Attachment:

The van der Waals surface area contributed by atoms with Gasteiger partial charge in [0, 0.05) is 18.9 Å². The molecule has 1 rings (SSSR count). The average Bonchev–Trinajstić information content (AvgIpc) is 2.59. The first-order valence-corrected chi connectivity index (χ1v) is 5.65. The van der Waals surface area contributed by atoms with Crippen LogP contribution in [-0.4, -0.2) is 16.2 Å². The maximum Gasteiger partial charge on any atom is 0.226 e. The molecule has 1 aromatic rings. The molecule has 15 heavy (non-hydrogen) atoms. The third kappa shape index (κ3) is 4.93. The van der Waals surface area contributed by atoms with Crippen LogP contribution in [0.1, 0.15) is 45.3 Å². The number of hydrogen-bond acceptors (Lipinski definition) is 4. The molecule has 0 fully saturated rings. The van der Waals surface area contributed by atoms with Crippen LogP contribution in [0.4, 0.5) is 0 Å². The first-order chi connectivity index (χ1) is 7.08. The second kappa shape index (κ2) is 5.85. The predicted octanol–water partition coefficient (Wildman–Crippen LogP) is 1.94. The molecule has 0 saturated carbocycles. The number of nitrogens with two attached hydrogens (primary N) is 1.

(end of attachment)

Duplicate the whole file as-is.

The van der Waals surface area contributed by atoms with Gasteiger partial charge in [0, 0.05) is 18.9 Å². The molecule has 1 rings (SSSR count). The average Bonchev–Trinajstić information content (AvgIpc) is 2.59. The first-order valence-corrected chi connectivity index (χ1v) is 5.65. The van der Waals surface area contributed by atoms with Crippen LogP contribution in [-0.4, -0.2) is 16.2 Å². The maximum Gasteiger partial charge on any atom is 0.226 e. The molecule has 1 aromatic rings. The molecule has 15 heavy (non-hydrogen) atoms. The third kappa shape index (κ3) is 4.93. The van der Waals surface area contributed by atoms with Crippen LogP contribution in [0.1, 0.15) is 45.3 Å². The number of hydrogen-bond acceptors (Lipinski definition) is 4. The molecule has 0 fully saturated rings. The van der Waals surface area contributed by atoms with Crippen LogP contribution in [0.4, 0.5) is 0 Å². The first-order chi connectivity index (χ1) is 7.08. The second kappa shape index (κ2) is 5.85. The predicted octanol–water partition coefficient (Wildman–Crippen LogP) is 1.94. The molecule has 0 saturated carbocycles. The number of nitrogens with two attached hydrogens (primary N) is 1.